wattsbarconstructionsriIf TVA is issued the license, Watts Bar 2 will be the first U.S. nuclear power plant to start operating since 1996, when Watts Bar 1 came online. TVA still has to satisfy the staff that several regulatory requirements for safe operation of Unit 2 have been met. We’re finishing up the licensing and inspection activities we need to conclude TVA is ready to load fuel and operate the reactor, which is near Spring City, Tenn.

We have to be satisfied not only that Unit 2 is safe to operate, but also that TVA can safely transition to operating two reactors at the site. We’re completing a few licensing actions needed to support dual-unit operation at Watts Bar. TVA also has to pass our remaining operational readiness inspections.

Other upcoming milestones include getting a recommendation from the NRC’s Region II Administrator, who has oversight responsibility for all inspections performed at Watts Bar 2. We also need to issue a couple supplements to the reactor’s Safety Evaluation Report.

TVA’s progress in completing construction and testing of Watts Bar 2 will directly influence our completion of the milestones. We may be able to make a licensing decision later this year. TVA has said repeatedly, however, that the actual operating license date depends on several factors and could shift as the final months’ work is completed. While we take TVA’s schedule into consideration for planning our licensing and inspection work, our priority is always on ensuring safety.

If we conclude Unit 2 is safe and ready to receive a license, TVA will still have to successfully complete several tests, including running the reactor at gradually increasing power levels, before the reactor can provide electricity to the grid. The NRC website has more information on the past few years of Watts Bar Unit 2’s licensing and inspection activities.

Watts Bar – Making History In Yet Another Century

Jeanne Dion
Project Manager
Watts Bar Special Projects Branch
 

Unit 1 at the Watts Bar Nuclear Plant in Spring City, Tenn., has a claim to fame as the last U.S. commercial nuclear reactor to come online in the 20th century. Now, the Tennessee Valley Authority aspires to have its sister reactor (Watts Bar Unit 2) make its own historic claim.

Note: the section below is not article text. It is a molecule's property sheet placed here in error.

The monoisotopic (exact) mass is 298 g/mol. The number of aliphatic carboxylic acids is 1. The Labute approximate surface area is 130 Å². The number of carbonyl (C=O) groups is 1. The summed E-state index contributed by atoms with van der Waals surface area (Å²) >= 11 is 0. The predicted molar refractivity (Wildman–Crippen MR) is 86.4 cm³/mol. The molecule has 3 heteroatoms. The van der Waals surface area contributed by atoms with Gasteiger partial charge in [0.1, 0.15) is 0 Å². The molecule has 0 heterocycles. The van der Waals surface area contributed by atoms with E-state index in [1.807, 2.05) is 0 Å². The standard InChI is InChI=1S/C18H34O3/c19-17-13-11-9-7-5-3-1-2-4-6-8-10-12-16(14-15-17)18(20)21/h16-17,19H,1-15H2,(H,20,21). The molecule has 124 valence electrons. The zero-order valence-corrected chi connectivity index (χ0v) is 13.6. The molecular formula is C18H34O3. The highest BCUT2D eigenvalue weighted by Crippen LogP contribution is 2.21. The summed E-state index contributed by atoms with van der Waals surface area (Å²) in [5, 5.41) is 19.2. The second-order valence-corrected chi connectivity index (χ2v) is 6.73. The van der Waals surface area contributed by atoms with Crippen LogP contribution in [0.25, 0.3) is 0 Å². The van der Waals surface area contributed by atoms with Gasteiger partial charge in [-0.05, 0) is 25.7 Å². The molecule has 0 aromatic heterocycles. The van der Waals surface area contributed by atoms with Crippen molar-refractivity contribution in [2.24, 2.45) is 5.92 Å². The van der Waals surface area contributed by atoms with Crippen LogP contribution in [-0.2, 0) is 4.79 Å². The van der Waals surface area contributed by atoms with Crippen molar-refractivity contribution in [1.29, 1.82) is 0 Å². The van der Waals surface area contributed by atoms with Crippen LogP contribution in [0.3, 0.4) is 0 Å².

Numerous cranes helped complete construction of the Watts Bar Nuclear Plant Unit 1 containment building in front of the plant’s cooling towers in 1977.
Numerous cranes helped complete construction of the Watts Bar Nuclear Plant Unit 1 containment building in front of the plant’s cooling towers in 1977.

If the NRC concludes that the reactor is safe to operate and approves its operating license next year, Watts Bar Unit 2 could become the first new commercial nuclear reactor to come online in the U.S. in the 21st century.

To understand a little of the history of Watts Bar Nuclear Plant, let’s rewind to a time when Schoolhouse Rock premiered and the first mobile phone call was made in New York City — a time predating the NRC. In 1973, the Atomic Energy Commission greenlighted construction of Watts Bar Units 1 and 2 under the “two-step licensing process,” where construction permits and operating licenses were issued separately.

In 1985, construction quality issues at its plants caused TVA to stop work at both Watts Bar Units. Eventually, TVA resolved the issues and completed construction of Unit 1, and the NRC issued its operating license in 1996.

Fast-forward to more recent activities. TVA decided in 2007 to reboot the Watts Bar Unit 2 construction and licensing process. They submitted an update to their original license application to the NRC in 2009.

Other recent applicants have elected to use the combined license application process, where we issue a single license to both construct and operate a nuclear power plant at a specific site. However, because of the unique history of Watts Bar Unit 2, TVA chose to continue under the two-step licensing process. So, NRC staff developed a regulatory framework and established a licensing approach tailored specifically to the project.

We updated our construction inspection program associated with the two-step licensing process to provide guidance that reflects current NRC practices. For example, the NRC staff identified areas for further inspection at Unit 2 by screening applicable communications, allegations and other open items in the review.

The NRC staff also developed inspection guidance specific to TVA’s refurbishment program, which replaces or refurbishes systems and components at Watts Bar Unit 2. TVA’s resolution of key safety issues and the continued progress of construction inspection activities drive our review schedule.

If the operating license is issued next year, the NRC’s job doesn’t just end. We’d continue to inspect start-up testing required for power ascension and to oversee that Unit 2 transitions into the NRC’s Reactor Oversight Process before it can begin producing commercial power.

And, of course, the Resident Inspectors, the agency’s eyes and ears at the plant, would continue to carry out day-to-day inspection work to ensure safety and security is monitored and inspected during licensing and throughout the transition to commercial operation.

For more information about the Watts Bar Unit 2 project, visit the NRC’s website. There will be a Commission briefing Oct. 30 at 9 a.m. on the license application review. You get details about the briefing from the meeting notice. We’ll also do a live webcast.